Motorola has officially unveiled the Moto G, giving consumers outside the US a taste of the newly reinvigorated Motorola brand since its takeover by Google.
And while the US-only Moto X has been criticised for being overpriced, the Moto G goes the other way, giving you a decent mid-range set of features and specs for a SIM-free price of just £135.
The Moto G retains the edge-to-edge display and rounded back of the Moto X, but it's a completely different phone on the inside. Motorola labels the 4.5in 720p display the Moto G's hero feature, saying it's the “best in class” and pointing out that its 329ppi pixel density is higher than what you get on an Apple iPhone 5S.
The processor is a 1.2GHz Qualcomm Snapdragon 400, which along with the 2070mAh battery is claimed to deliver up to 24 hours of 3G talk time.
There's just 8GB of on-board storage, and no SD card slot either, but you do get all of 65GB of Google Drive storage to play with – take note, Microsoft with your 7GB SkyDrive allocation.
Physically the camera is nothing special, offering 5MP of shooting power plus the usual video chat-worthy front-facer, but Motorola is making a big deal of the Moto G's camera app, which on first impressions looks impressively minimalist and intuitive.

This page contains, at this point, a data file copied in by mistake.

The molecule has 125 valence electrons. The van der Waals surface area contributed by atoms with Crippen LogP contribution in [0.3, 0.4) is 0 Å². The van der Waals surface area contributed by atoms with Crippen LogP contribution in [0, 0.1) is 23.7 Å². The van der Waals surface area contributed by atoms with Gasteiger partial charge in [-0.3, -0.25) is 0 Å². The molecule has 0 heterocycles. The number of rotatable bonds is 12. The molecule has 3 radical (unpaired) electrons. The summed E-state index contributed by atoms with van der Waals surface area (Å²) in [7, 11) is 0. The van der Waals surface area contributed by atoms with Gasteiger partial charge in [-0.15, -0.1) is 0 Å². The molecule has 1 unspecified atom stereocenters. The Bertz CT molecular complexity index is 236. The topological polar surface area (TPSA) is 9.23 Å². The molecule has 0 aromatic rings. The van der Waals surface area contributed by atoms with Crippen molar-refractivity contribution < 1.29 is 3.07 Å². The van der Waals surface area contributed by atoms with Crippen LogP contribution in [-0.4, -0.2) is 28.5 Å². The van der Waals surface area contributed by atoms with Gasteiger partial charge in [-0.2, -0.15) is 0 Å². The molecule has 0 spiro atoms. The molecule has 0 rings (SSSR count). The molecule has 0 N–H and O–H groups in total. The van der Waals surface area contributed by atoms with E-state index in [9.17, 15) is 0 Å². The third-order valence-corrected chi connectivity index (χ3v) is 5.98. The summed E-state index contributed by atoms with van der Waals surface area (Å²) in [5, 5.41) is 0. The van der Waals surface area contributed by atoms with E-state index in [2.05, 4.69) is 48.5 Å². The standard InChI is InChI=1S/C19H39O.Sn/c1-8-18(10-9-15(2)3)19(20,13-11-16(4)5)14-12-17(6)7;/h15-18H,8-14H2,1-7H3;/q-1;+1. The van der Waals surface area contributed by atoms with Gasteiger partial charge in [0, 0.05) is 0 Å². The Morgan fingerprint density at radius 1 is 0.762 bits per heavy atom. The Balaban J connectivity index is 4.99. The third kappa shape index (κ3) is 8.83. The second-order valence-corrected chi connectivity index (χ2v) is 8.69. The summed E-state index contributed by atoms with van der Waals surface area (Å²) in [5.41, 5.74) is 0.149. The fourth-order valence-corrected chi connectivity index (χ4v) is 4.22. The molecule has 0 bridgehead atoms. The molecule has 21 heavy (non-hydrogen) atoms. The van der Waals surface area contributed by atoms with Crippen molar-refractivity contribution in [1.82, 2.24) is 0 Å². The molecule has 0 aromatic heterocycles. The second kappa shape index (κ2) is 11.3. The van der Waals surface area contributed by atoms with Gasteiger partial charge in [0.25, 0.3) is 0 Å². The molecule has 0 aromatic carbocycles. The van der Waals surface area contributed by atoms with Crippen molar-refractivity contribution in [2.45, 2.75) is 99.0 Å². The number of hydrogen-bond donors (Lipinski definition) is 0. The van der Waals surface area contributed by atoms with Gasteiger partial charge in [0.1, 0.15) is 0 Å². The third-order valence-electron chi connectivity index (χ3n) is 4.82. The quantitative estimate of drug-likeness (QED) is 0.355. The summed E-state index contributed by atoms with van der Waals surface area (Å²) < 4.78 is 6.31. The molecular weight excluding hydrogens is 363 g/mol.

Then again, with Google now owning Motorola, you'd expect as much. The Google influence appears to have paid off in other areas too: where the MotoBlur overlay used to be one of the worst culprits for confusing/duplicating its Android underpinnings, with the Moto G things seem far more sensible.
At launch the Moto G ships with Android 4.3 Jelly Bean, with an upgrade to Android 4.4 KitKat “guaranteed” before the end of January.
As with the Moto X, Motorola is pushing the customisation options available with the Moto G, and while it doesn't extend as far as the Moto Maker configuration tools US consumers can use to personalise their Moto X, a range of covers, cases, bumpers and back panels in a wide array of colours should keep individualists reasonably happy.
The Moto G may not be a premium smartphone, but Motorola clearly has high hopes for its latest arrival, as CEO
“Most people in the world can't afford $500 or $600 smartphones, but the experience on a cheaper $200 device is bad, really bad,” Motorola boss Dennis Woodside said on stage. “Your typically given a choice between two bad options: a new phone with outdated components, or a premium phone that's already two or three years old.
“The Moto G is a smartphone that delivers a premium experience with today's technology, at a price we think the half a billion people that will be in the market next year for a smartphone costing around $200 are going to love.”
That last part definitely falls into the “well, he would say that” category, but it's hard to argue against the sheer value for money the Moto G offers. Aside from the £135 8GB model, there's also a 16GB edition for £160, and both are available today.
Look out for our Motorola Moto G review over the next few days.